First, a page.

There is no good seafood in Colorado Springs.

colorado-seafood
You’re gonna have to drive pretty far for something like this.

For the most part, people in the Springs don’t “go out for seafood.” You might order some if the restaurant you go to happens to serve salmon, but that’s about it. Most people I know have never even tried Scallops or Oysters. This really makes me miss being near the coast. If you want seafood, you’ll have to drive somewhere like Denver. But even then, they’re still bringing it in from far, far away.

The coolest cars here are SUVs, not sports cars.

Now this... this is a cool car in Colorado
In Colorado Springs, this is cooler than a Mustang or Corvette.

You will very rarely see a convertible or sportscar. If you do, it’s probably an older man in a classic Corvette. Here, it’s much cooler to own a Porsche Cayenne or Cadillac Escalade than it is to scoot around in a Ferrari or Lotus. Most of of the wealthier people on the north side of town just drive Jeep Cherokees or Honda Pilots. I haven’t figured out why this is, other than the fact that it snows here, so having all-wheel-drive is a must. (You’d think wealthier folks would have both, but many don’t).

There are (nearly) NO bugs here!

mosquito-bugs-in-colorado
Good news—you’ll rarely see these guys.

This is my favorite thing about Colorado Springs, with one exception: our ants are big enough to make you wet your pants with fright when you see them… but other than that, there are also nearly no mosquitoes or cockroaches. All year long, we revel in the fresh, clean, bug-free air. The worst that happens here is we get moths in our garages every fall, and they die by the first freeze of the winter, so you’ll spend weeks sweeping up dead moths, but at least they’re just moths, and… they’re DEAD!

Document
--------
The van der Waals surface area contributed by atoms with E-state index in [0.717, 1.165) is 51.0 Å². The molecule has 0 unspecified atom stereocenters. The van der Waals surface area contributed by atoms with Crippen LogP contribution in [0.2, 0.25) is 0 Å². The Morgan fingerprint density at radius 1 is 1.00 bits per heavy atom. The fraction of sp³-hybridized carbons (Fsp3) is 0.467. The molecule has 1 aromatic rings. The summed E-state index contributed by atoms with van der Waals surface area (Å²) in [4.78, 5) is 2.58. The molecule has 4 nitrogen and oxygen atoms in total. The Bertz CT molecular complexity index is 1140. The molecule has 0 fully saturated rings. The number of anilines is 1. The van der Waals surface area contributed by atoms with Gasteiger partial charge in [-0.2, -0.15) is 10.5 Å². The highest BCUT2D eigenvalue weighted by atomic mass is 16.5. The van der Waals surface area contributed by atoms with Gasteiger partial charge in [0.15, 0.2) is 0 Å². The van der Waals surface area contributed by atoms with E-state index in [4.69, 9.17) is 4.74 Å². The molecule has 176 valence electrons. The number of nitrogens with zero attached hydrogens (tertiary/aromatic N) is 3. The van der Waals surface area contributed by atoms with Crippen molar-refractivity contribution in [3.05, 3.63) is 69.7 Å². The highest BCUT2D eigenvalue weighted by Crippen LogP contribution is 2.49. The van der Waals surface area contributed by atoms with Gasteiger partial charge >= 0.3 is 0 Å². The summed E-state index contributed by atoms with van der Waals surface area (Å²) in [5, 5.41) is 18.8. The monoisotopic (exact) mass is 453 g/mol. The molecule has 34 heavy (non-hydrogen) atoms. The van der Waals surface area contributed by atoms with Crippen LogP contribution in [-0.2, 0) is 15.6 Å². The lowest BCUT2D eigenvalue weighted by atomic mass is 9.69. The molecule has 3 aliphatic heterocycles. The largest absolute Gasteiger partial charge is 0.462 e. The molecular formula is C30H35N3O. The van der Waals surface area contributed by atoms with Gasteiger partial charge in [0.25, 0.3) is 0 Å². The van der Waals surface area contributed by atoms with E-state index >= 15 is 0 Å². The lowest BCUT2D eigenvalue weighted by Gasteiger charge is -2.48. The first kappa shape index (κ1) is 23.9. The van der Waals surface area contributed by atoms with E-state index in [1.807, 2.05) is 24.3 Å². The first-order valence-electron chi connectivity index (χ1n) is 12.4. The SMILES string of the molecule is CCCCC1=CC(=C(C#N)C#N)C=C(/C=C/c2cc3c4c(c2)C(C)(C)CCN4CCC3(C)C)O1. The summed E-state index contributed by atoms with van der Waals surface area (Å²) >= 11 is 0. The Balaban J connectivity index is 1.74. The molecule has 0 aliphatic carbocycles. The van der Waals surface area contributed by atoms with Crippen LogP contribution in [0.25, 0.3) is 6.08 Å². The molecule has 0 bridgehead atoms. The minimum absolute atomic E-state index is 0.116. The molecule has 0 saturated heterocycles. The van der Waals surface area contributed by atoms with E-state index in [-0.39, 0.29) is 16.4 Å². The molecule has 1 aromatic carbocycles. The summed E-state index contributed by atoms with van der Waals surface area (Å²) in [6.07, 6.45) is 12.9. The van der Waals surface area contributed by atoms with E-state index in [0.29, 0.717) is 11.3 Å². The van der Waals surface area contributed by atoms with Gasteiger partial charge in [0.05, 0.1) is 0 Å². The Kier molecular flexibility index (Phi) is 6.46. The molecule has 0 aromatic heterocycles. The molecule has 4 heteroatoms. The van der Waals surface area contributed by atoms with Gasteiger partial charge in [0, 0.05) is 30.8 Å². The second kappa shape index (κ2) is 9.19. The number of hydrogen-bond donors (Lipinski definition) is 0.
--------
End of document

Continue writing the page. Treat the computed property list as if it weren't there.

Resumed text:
There’s almost no humidity. That’s good and bad.

Colorado is so dry that you can leave a bag of potato chips sitting on the counter wide open for three days and the chips won’t go stale. It’s so dry here that you don’t even need a towel when you shower off. By the time you get out of the shower, you’re almost dry already. That’s the nice part about having such dry air. The part that sucks is that you can get nosebleeds very easily (sometimes, just sneezing is enough to give you a nosebleed). Also, it took my skin at least three years to adjust to it. Up until that point, I went through jars and jars of lotion and Vaseline trying to keep my hands from cracking and bleeding.

Deer are pests in Colorado Springs.

deer-in-colorado
A view from many folks’ backyard window

You can always tell who the tourists are, because they obsess over the deer that walk around in the streets. They’ll literally pull over their cars, roll down the windows, point, and then get out and take pictures. I hate to say it, but… we  laugh at people like that. Locals here will slow down for deer, but that’s to avoid hitting them. Deer are pretty, but they’re annoying as well—they jump over fences, trash your garden and and eat the fruit off your trees. If you’re cruising down the highway and you hit a deer, you’ll probably total your car. I have several friends that have done this. Some people even die from hitting deer.

Every coffee shop in town has a bible study every morning.

bible-studyIf you go to any coffee shop in Colorado Springs before 8:00am, you will see tables with men (and women, but less so) having bible studies. As a Christian myself, I think this is great, but I don’t remember ever seeing this in California. If you spend any length of time at coffee shops on the north side of town, you will hear the conversations peppered with prayer requests, talks about sermons, and people saying “Oh, you go to New Life? I do too!